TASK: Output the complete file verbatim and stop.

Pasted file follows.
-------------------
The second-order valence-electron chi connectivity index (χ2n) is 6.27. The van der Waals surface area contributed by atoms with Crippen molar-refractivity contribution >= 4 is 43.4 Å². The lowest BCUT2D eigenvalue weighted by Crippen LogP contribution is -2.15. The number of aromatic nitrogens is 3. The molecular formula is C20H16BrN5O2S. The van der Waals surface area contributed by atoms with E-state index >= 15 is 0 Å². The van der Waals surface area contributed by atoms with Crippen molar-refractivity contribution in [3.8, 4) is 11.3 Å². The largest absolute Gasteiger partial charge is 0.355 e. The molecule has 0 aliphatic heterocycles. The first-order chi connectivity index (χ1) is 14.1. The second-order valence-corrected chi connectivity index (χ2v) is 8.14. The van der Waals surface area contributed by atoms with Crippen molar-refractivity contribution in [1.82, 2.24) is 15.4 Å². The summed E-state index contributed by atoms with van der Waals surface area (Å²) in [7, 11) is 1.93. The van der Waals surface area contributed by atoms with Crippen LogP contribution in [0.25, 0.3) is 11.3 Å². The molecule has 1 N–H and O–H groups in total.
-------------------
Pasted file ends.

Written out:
The second-order valence-electron chi connectivity index (χ2n) is 6.27. The van der Waals surface area contributed by atoms with Crippen molar-refractivity contribution >= 4 is 43.4 Å². The lowest BCUT2D eigenvalue weighted by Crippen LogP contribution is -2.15. The number of aromatic nitrogens is 3. The molecular formula is C20H16BrN5O2S. The van der Waals surface area contributed by atoms with E-state index >= 15 is 0 Å². The van der Waals surface area contributed by atoms with Crippen molar-refractivity contribution in [3.8, 4) is 11.3 Å². The largest absolute Gasteiger partial charge is 0.355 e. The molecule has 0 aliphatic heterocycles. The first-order chi connectivity index (χ1) is 14.1. The second-order valence-corrected chi connectivity index (χ2v) is 8.14. The van der Waals surface area contributed by atoms with Crippen molar-refractivity contribution in [1.82, 2.24) is 15.4 Å². The summed E-state index contributed by atoms with van der Waals surface area (Å²) in [7, 11) is 1.93. The van der Waals surface area contributed by atoms with Crippen LogP contribution in [0.25, 0.3) is 11.3 Å². The molecule has 1 N–H and O–H groups in total.